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1.
Braz. j. biol ; 83: e243651, 2023. tab, graf
Artigo em Inglês | LILACS-Express | MEDLINE, LILACSEXPRESS | ID: biblio-1285608

RESUMO

Abstract Acacia auriculiformis A. Cunn. Ex Benth. (Fabaceae), a non-native pioneer species in Brazil with fast growth and rusticity, is used in restoration programs. Our goal was to assess during a 24-month survey the pattern of arthropods (phytophagous insects, bees, spiders, and predator insects) on the leaf surfaces of A. auriculiformis saplings. Fourteen species of phytophagous, two of bees and eleven of predators were most abundant on the adaxial surface. The values of the ecological indexes (abundance, diversity, and species richness) and the rarefaction, and k-dominance curves of phytophagous, bees and arthropod predators were highest on the adaxial leaf surface of A. auriculiformis. The k-dominance and abundance of Aleyrodidae (Hemiptera) (both leaf surfaces), the native stingless bee Tetragonisca angustula Latreille (Hymenoptera: Apidae) (both leaf surfaces) and the ant Brachymyrmex sp. (adaxial surface) and Pheidole sp. (Hymenoptera: Formicidae) (abaxial surface) were the highest between the taxonomic groups of phytophagous, bees, and predators, respectively on A. auriculiformis saplings. The ecological indexes and rarefaction, abundance, and k-dominance curves of phytophagous insects, bees, and predators were highest on the adaxial leaf surface. The preference of phytophagous insects for the adaxial leaf surface is probably due to the lower effort required to move on this surface. Understanding the arthropod preferences between leaf surfaces may help to develop sampling and pest management plans for the most abundant phytophagous insects on A. auriculiformis saplings. Also, knowledge on the preference pattern of bees and predators may be used to favour their conservation.


Resumo Acacia auriculiformis A. Cunn. Ex Benth. (Fabaceae), espécie pioneira com rápido crescimento e rusticidade, é utilizada em programas de recuperação de áreas degradadas. O objetivo deste trabalho foi avaliar, durante 24 meses, o padrão de distribuição de artrópodes (insetos fitófagos, abelhas, aranhas e insetos predadores) nas superfícies foliares de A. auriculiformis. Quatorze espécies de fitófagos, duas de abelhas e onze de predadores foram mais abundantes na superfície adaxial. Índices ecológicos (abundância, diversidade e riqueza de espécies) e curvas de rarefação e dominância-k de fitófagos, abelhas e artrópodes predadores foram maiores na face adaxial de folhas de A. auriculiformis. A dominância-k e a abundância de Aleyrodidae (Hemiptera) (ambas as superfícies foliares), da abelha nativa sem ferrão Tetragonisca angustula Latreille (Hymenoptera: Apidae) (ambas as superfícies foliares) e das formigas Brachymyrmex sp. (superfície adaxial) e Pheidole sp. (Hymenoptera: Formicidae) (superfície abaxial) foram as maiores entre os grupos taxonômicos de fitófagos polinizadores e predadores, respectivamente, em plantas jovens de A. auriculiformis. A abundância, diversidade e riqueza e as curvas de rarefação e dominância-k de artrópodes fitófagos, abelhas e predadores foram maiores nas superfícies adaxiais das folhas dessa árvore. A preferência pela superfície adaxial da folha se deve, provavelmente, ao menor esforço para se movimentarem na mesma. Compreender as preferências dos artrópodes pelas superfícies foliares pode auxiliar no desenvolvimento de planos de amostragem e manejo de pragas em A. auriculiformis. Além disso, o conhecimento da distribuição de abelhas e predadores pode favorecer a conservação desses insetos.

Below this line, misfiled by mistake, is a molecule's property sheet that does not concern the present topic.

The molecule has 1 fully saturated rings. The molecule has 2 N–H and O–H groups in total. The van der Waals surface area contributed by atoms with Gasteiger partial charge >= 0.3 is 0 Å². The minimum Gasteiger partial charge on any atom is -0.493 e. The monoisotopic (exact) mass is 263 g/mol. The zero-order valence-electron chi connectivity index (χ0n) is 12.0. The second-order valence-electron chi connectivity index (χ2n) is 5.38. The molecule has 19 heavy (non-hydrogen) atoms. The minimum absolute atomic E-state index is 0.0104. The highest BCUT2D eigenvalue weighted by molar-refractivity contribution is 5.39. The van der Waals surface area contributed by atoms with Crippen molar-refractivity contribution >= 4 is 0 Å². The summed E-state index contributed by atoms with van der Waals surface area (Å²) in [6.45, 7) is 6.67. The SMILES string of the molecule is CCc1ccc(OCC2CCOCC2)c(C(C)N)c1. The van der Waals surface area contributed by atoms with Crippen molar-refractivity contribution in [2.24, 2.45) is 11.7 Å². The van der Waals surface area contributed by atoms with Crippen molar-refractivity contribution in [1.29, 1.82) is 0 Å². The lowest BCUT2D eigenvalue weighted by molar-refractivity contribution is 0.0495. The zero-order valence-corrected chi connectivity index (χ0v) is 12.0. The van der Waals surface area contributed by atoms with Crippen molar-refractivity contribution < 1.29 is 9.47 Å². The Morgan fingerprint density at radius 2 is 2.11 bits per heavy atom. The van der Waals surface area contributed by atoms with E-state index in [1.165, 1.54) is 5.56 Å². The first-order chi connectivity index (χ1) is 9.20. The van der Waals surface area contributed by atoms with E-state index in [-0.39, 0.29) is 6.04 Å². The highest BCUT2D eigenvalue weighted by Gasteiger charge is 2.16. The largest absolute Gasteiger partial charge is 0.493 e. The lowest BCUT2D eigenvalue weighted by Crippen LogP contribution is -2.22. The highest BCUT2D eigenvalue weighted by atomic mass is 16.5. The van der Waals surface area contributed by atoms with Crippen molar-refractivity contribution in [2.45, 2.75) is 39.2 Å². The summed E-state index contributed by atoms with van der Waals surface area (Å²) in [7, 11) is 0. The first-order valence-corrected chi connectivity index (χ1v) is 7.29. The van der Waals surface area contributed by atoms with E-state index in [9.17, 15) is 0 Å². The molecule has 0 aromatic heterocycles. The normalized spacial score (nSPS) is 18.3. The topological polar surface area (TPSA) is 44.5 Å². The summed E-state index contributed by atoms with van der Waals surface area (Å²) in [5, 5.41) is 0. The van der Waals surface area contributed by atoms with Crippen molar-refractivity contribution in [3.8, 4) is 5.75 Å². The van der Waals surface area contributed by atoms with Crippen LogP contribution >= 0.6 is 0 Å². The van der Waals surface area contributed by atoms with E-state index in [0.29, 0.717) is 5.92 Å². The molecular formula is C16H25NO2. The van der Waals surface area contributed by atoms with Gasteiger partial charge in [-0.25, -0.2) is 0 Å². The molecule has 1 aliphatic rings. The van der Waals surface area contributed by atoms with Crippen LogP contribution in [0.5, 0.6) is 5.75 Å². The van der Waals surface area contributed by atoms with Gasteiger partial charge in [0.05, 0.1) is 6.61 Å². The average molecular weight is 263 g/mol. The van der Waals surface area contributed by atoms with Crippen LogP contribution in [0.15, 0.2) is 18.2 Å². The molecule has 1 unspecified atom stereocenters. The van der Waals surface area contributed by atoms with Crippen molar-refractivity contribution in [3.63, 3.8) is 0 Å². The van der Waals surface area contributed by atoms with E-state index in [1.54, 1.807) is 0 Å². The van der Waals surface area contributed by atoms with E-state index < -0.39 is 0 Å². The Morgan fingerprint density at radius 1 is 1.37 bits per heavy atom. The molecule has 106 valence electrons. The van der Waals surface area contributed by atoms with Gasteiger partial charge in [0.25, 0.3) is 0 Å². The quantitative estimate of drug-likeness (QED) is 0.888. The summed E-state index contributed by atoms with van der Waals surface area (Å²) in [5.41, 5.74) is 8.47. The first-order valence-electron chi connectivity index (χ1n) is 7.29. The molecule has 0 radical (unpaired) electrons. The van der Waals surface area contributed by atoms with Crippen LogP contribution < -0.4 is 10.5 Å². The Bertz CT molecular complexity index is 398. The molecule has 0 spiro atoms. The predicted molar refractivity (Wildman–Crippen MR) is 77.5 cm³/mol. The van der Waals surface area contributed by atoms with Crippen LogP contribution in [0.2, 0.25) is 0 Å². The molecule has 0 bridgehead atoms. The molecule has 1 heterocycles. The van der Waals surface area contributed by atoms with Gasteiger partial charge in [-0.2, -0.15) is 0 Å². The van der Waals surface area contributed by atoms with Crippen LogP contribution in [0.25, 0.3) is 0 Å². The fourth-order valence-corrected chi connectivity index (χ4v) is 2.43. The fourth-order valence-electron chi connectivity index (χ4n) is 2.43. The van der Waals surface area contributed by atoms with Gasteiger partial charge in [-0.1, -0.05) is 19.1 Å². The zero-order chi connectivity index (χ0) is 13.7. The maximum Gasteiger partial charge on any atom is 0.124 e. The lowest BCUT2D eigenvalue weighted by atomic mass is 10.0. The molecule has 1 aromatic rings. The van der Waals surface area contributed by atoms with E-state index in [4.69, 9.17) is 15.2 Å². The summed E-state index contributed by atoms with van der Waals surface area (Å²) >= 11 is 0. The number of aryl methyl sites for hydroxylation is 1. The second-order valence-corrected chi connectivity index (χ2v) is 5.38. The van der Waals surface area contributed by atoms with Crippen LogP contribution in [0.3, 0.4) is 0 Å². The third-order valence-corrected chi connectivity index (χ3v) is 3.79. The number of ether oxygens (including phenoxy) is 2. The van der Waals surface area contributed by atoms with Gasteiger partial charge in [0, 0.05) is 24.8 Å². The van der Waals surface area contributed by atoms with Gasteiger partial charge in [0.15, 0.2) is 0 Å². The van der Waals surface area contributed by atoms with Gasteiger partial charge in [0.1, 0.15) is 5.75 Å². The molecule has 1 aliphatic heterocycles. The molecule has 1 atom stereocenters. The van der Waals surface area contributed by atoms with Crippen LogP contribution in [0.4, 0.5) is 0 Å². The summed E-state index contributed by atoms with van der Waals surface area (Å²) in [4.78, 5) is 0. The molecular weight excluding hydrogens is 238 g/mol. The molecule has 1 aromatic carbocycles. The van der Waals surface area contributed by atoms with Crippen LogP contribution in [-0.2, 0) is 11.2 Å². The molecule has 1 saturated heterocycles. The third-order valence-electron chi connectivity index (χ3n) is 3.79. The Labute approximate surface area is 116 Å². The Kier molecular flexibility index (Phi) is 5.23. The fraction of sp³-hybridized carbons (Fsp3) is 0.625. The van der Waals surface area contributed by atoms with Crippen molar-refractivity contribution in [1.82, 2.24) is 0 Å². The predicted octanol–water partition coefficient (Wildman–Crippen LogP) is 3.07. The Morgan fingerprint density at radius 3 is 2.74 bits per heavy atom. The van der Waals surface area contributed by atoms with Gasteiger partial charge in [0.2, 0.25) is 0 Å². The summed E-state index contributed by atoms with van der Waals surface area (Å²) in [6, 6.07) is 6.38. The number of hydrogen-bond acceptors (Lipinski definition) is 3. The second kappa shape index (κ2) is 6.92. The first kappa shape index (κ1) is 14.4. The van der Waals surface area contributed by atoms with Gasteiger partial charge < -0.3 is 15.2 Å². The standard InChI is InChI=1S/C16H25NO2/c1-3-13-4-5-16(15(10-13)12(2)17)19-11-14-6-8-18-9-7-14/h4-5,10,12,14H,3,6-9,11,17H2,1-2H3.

2.
Braz J Biol ; 83: e243651, 2021.
Artigo em Inglês | MEDLINE | ID: mdl-34431904

RESUMO

Acacia auriculiformis A. Cunn. Ex Benth. (Fabaceae), a non-native pioneer species in Brazil with fast growth and rusticity, is used in restoration programs. Our goal was to assess during a 24-month survey the pattern of arthropods (phytophagous insects, bees, spiders, and predator insects) on the leaf surfaces of A. auriculiformis saplings. Fourteen species of phytophagous, two of bees and eleven of predators were most abundant on the adaxial surface. The values of the ecological indexes (abundance, diversity, and species richness) and the rarefaction, and k-dominance curves of phytophagous, bees and arthropod predators were highest on the adaxial leaf surface of A. auriculiformis. The k-dominance and abundance of Aleyrodidae (Hemiptera) (both leaf surfaces), the native stingless bee Tetragonisca angustula Latreille (Hymenoptera: Apidae) (both leaf surfaces) and the ant Brachymyrmex sp. (adaxial surface) and Pheidole sp. (Hymenoptera: Formicidae) (abaxial surface) were the highest between the taxonomic groups of phytophagous, bees, and predators, respectively on A. auriculiformis saplings. The ecological indexes and rarefaction, abundance, and k-dominance curves of phytophagous insects, bees, and predators were highest on the adaxial leaf surface. The preference of phytophagous insects for the adaxial leaf surface is probably due to the lower effort required to move on this surface. Understanding the arthropod preferences between leaf surfaces may help to develop sampling and pest management plans for the most abundant phytophagous insects on A. auriculiformis saplings. Also, knowledge on the preference pattern of bees and predators may be used to favour their conservation.


Assuntos
Acacia , Formigas , Artrópodes , Animais , Abelhas , Insetos , Folhas de Planta
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